Anyway, despite all the delays, I got to my hotel only 40 minutes later than expected, which is nothing at all in the grand scheme of things. I was a bit rushed in getting ready for the game, but I did have enough time to enjoy a beer at Lewis and Clark Brewery (highly recommended) before walking over the stadium to see my first sporting event in Montana with the Helena Brewers.

Kindrick Legion Field

The Brewers play out of Kindrick Legion Field, and finding it without a GPS might be fun. It is located next to a city park with the light towers the only indication that a ballpark is there. The parking lot is unsigned but is just north of Lyndale Avenue on Ewing Street. Even from here, it is tough to tell that this is a baseball stadium.

Only when you turn the corner and see posters of past Brewers who have gone on to enjoy success in the bigs will you realize that this is what you have come to see.

The extremely quaint ticket window confirms that this is, in fact, a minor league stadium. Tickets are $7 for GA, and $9 or $10 for reserved but as the Brewers don't even average 1,000 per game, there is no need to overspend here.

The venue was opened in 1932 at a cost of $1,500 and now seats 2,100, mostly in orange seats in a covered grandstand. It has gone through numerous name changes and several renovations over the years, but still retains its old-time charm. Once known as Memorial Park Field, the name was changed to Kindrick Legion Field in honour of longtime Legion supporter Ace Kindrick. You can read more about the history at the Brewers website.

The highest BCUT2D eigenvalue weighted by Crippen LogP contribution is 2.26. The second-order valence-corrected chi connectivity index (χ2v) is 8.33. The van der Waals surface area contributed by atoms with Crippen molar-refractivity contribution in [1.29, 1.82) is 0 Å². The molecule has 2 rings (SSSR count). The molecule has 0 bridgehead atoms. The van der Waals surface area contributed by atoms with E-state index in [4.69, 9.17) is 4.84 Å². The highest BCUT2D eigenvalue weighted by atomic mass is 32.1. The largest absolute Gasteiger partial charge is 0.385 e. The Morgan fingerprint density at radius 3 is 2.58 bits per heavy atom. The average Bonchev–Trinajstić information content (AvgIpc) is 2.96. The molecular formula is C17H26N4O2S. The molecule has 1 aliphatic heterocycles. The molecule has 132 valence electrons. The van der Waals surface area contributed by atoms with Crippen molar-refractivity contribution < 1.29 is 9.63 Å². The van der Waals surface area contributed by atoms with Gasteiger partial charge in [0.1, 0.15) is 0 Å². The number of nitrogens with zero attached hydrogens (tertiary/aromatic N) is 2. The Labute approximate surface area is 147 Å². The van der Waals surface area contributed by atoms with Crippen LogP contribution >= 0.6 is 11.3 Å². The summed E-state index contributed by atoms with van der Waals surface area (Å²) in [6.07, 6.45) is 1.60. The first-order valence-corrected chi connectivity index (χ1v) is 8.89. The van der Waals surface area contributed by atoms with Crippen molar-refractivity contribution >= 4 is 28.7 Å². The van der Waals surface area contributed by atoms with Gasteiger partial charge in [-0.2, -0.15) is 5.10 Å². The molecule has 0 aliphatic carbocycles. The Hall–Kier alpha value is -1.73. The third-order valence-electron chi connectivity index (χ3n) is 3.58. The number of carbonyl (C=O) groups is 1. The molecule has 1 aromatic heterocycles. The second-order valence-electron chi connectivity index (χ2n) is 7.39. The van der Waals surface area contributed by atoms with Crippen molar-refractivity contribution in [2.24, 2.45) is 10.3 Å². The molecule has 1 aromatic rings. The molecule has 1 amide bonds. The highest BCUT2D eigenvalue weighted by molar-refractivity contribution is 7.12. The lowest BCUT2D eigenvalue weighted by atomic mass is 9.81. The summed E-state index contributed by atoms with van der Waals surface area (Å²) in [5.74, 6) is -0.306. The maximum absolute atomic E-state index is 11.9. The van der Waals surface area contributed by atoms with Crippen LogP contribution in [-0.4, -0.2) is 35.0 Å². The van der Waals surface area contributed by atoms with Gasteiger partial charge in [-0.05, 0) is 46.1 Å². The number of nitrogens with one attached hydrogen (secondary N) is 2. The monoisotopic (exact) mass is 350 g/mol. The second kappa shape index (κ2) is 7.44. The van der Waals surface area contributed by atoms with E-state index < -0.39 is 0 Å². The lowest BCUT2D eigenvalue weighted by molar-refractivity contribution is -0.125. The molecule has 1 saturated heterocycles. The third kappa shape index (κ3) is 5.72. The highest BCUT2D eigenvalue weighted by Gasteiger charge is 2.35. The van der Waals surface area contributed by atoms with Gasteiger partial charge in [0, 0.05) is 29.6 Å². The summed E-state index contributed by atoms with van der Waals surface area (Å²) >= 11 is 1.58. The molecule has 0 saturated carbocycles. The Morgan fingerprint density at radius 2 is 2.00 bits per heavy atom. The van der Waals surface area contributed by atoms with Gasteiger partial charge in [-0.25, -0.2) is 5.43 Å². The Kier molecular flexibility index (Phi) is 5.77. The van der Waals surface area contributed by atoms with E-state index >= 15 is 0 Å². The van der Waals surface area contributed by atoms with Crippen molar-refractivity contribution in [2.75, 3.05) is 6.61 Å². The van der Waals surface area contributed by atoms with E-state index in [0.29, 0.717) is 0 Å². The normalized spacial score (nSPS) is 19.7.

There are GA sections down each line, a couple of party decks, and an additional uncovered section of box seats near first base that are visible on the left below.

As you can probably tell, sitting in the back will limit your views of the field.

Thus, you might want to sit in the first couple of rows and get a clearer shot.

There are no seats without some sort of protection; even the GA seats down the line have a chain-link fence in front. The best place to get foul balls is in the parking lot (I happened upon one after the game, my fourth parking lot ball).